Over the next few decades, Lee continued to turn up briefly in Marvel’s comics, mostly in crowd scenes. (In July 1997, the entire Marvel line was devoted to flashback issues—numbered “minus one”—and other writers’ versions of Lee appeared as the narrator of most of them.) In the 2000s, though, he returned to writing one-off stories for various series and usually wrote himself into them. Lee’s feature for 2007’s Fantastic Four No. 543, for instance, involves him convincing the Mole Man to call off an attack on the surface world by promising him a cameo in the next Marvel movie. He also wrote a string of five one-off special issues, Stan Lee Meets … , in which he encountered his co-creations Spider-Man, the Thing, Doctor Strange, Doctor Doom, and the Silver Surfer.
Lee’s appearances in comics written by other people in recent years generally treated him as an elder statesman. The tenderest tribute to him from recent years appears in a story by Mark Waid and Dale Eaglesham in 2009’s Captain America No. 600: As an auctioneer shows a photograph of Captain America in action alongside American troops at Guadalcanal in 1942, an elderly soldier in the audience—clearly drawn by Eaglesham as the frail older Lee—remembers his younger self in that moment. And the officiant at Luke Cage and Jessica Jones’ wedding in Brian Michael Bendis and Olivier Coipel’s New Avengers Annual No. 1 is Lee as he presented himself for the latter half of his career: wearing sparkling sunglasses, graying, perpetually smiling. He didn’t create either of those characters, but he built their world, and sometimes he got to be a little part of it.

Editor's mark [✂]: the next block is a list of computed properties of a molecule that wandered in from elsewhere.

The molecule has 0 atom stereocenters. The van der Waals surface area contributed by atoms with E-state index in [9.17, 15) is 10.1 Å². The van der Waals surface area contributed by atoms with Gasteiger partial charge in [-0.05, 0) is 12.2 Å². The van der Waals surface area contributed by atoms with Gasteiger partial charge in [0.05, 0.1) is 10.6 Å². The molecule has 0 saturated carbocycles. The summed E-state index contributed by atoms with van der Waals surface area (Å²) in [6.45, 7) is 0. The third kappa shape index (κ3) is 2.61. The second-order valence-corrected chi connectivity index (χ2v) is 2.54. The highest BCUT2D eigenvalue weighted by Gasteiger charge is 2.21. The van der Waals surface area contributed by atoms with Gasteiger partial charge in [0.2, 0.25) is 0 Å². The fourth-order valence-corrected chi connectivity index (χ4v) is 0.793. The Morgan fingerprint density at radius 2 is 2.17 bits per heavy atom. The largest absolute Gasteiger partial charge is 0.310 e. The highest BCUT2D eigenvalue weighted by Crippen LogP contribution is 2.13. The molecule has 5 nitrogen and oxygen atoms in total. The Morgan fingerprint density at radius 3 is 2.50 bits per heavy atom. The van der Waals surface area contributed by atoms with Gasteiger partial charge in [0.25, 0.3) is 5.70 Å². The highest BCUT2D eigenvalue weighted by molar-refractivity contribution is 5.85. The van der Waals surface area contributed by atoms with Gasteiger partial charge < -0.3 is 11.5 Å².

Correction, Nov. 13, 2018: This post originally misstated the year when Stan Lee started working at the company that became Marvel Comics as well as how old he was when he started. He started working there in 1940, not 1939, and he was not 16 when he started working there.